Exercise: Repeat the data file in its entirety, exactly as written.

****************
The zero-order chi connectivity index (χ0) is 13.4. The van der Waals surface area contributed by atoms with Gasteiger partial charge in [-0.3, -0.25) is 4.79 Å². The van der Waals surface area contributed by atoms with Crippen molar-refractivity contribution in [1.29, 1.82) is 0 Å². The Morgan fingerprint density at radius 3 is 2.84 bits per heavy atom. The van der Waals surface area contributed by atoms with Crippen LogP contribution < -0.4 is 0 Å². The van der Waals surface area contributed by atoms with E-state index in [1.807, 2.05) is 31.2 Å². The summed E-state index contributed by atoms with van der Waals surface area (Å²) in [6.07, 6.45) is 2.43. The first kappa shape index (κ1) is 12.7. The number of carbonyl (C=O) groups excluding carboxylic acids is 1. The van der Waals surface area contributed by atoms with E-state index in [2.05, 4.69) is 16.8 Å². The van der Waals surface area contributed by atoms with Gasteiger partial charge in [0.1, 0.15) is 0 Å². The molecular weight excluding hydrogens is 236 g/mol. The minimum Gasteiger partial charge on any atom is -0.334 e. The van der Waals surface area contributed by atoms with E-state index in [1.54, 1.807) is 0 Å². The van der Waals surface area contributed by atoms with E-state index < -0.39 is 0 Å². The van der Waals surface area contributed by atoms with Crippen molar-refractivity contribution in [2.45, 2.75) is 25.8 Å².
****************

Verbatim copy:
The zero-order chi connectivity index (χ0) is 13.4. The van der Waals surface area contributed by atoms with Gasteiger partial charge in [-0.3, -0.25) is 4.79 Å². The van der Waals surface area contributed by atoms with Crippen molar-refractivity contribution in [1.29, 1.82) is 0 Å². The Morgan fingerprint density at radius 3 is 2.84 bits per heavy atom. The van der Waals surface area contributed by atoms with Crippen LogP contribution < -0.4 is 0 Å². The van der Waals surface area contributed by atoms with E-state index in [1.807, 2.05) is 31.2 Å². The summed E-state index contributed by atoms with van der Waals surface area (Å²) in [6.07, 6.45) is 2.43. The first kappa shape index (κ1) is 12.7. The number of carbonyl (C=O) groups excluding carboxylic acids is 1. The van der Waals surface area contributed by atoms with E-state index in [2.05, 4.69) is 16.8 Å². The van der Waals surface area contributed by atoms with Gasteiger partial charge in [0.1, 0.15) is 0 Å². The molecular weight excluding hydrogens is 236 g/mol. The minimum Gasteiger partial charge on any atom is -0.334 e. The van der Waals surface area contributed by atoms with E-state index in [1.54, 1.807) is 0 Å². The van der Waals surface area contributed by atoms with E-state index < -0.39 is 0 Å². The van der Waals surface area contributed by atoms with Crippen molar-refractivity contribution in [2.45, 2.75) is 25.8 Å².